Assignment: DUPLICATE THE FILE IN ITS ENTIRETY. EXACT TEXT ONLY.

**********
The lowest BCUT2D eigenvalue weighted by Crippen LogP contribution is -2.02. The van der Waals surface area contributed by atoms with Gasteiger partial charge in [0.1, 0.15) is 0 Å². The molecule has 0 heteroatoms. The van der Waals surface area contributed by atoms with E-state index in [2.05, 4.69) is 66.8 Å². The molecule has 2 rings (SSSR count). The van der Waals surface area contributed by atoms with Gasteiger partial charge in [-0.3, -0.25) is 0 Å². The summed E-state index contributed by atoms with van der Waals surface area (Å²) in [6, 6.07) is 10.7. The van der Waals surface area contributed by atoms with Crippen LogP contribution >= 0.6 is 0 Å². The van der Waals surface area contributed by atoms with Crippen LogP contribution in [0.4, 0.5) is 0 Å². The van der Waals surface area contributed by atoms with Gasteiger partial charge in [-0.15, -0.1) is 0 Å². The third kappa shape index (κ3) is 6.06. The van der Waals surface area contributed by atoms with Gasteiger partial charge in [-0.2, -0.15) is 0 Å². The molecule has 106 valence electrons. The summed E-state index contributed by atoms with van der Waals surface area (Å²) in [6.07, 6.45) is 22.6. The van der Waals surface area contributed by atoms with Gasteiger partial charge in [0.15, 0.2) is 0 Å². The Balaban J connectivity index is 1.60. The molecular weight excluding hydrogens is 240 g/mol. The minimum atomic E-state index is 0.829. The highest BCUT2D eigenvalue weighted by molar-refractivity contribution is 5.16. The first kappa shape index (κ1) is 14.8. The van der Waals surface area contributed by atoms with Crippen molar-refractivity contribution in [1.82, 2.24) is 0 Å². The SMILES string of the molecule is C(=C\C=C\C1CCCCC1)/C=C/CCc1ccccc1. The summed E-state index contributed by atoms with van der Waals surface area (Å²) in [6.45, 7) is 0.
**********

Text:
The lowest BCUT2D eigenvalue weighted by Crippen LogP contribution is -2.02. The van der Waals surface area contributed by atoms with Gasteiger partial charge in [0.1, 0.15) is 0 Å². The molecule has 0 heteroatoms. The van der Waals surface area contributed by atoms with E-state index in [2.05, 4.69) is 66.8 Å². The molecule has 2 rings (SSSR count). The van der Waals surface area contributed by atoms with Gasteiger partial charge in [-0.3, -0.25) is 0 Å². The summed E-state index contributed by atoms with van der Waals surface area (Å²) in [6, 6.07) is 10.7. The van der Waals surface area contributed by atoms with Crippen LogP contribution >= 0.6 is 0 Å². The van der Waals surface area contributed by atoms with Crippen LogP contribution in [0.4, 0.5) is 0 Å². The van der Waals surface area contributed by atoms with Gasteiger partial charge in [-0.15, -0.1) is 0 Å². The third kappa shape index (κ3) is 6.06. The van der Waals surface area contributed by atoms with Gasteiger partial charge in [-0.2, -0.15) is 0 Å². The molecule has 106 valence electrons. The summed E-state index contributed by atoms with van der Waals surface area (Å²) in [6.07, 6.45) is 22.6. The van der Waals surface area contributed by atoms with Gasteiger partial charge in [0.15, 0.2) is 0 Å². The Balaban J connectivity index is 1.60. The molecular weight excluding hydrogens is 240 g/mol. The minimum atomic E-state index is 0.829. The highest BCUT2D eigenvalue weighted by molar-refractivity contribution is 5.16. The first kappa shape index (κ1) is 14.8. The van der Waals surface area contributed by atoms with Crippen molar-refractivity contribution in [1.82, 2.24) is 0 Å². The SMILES string of the molecule is C(=C\C=C\C1CCCCC1)/C=C/CCc1ccccc1. The summed E-state index contributed by atoms with van der Waals surface area (Å²) in [6.45, 7) is 0.